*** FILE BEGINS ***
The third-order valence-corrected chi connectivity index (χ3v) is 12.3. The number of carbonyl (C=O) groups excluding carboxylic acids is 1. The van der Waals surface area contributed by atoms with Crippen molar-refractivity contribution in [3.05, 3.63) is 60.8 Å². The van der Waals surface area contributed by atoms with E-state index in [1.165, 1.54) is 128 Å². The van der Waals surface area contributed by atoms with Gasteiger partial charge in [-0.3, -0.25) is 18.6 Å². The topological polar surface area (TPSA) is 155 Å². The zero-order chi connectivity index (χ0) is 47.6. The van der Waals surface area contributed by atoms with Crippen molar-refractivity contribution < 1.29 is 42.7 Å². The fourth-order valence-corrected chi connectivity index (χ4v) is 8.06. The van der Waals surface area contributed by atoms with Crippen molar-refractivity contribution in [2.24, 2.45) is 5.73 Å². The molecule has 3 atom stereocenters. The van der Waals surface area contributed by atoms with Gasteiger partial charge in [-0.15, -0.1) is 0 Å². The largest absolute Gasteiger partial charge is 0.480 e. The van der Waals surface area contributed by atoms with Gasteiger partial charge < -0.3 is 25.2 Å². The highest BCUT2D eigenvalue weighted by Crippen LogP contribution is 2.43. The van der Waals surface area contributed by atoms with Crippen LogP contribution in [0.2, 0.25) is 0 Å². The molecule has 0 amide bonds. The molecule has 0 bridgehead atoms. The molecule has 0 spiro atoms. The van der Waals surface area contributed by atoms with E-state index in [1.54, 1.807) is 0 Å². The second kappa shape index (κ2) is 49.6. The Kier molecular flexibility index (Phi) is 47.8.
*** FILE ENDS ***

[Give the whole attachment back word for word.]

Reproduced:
The third-order valence-corrected chi connectivity index (χ3v) is 12.3. The number of carbonyl (C=O) groups excluding carboxylic acids is 1. The van der Waals surface area contributed by atoms with Crippen molar-refractivity contribution in [3.05, 3.63) is 60.8 Å². The van der Waals surface area contributed by atoms with E-state index in [1.165, 1.54) is 128 Å². The van der Waals surface area contributed by atoms with Gasteiger partial charge in [-0.3, -0.25) is 18.6 Å². The topological polar surface area (TPSA) is 155 Å². The zero-order chi connectivity index (χ0) is 47.6. The van der Waals surface area contributed by atoms with Crippen molar-refractivity contribution < 1.29 is 42.7 Å². The fourth-order valence-corrected chi connectivity index (χ4v) is 8.06. The van der Waals surface area contributed by atoms with Crippen molar-refractivity contribution in [2.24, 2.45) is 5.73 Å². The molecule has 3 atom stereocenters. The van der Waals surface area contributed by atoms with Gasteiger partial charge in [-0.15, -0.1) is 0 Å². The largest absolute Gasteiger partial charge is 0.480 e. The van der Waals surface area contributed by atoms with Gasteiger partial charge < -0.3 is 25.2 Å². The highest BCUT2D eigenvalue weighted by Crippen LogP contribution is 2.43. The van der Waals surface area contributed by atoms with Crippen LogP contribution in [0.2, 0.25) is 0 Å². The molecule has 0 amide bonds. The molecule has 0 bridgehead atoms. The molecule has 0 spiro atoms. The van der Waals surface area contributed by atoms with E-state index in [1.54, 1.807) is 0 Å². The second kappa shape index (κ2) is 49.6. The Kier molecular flexibility index (Phi) is 47.8.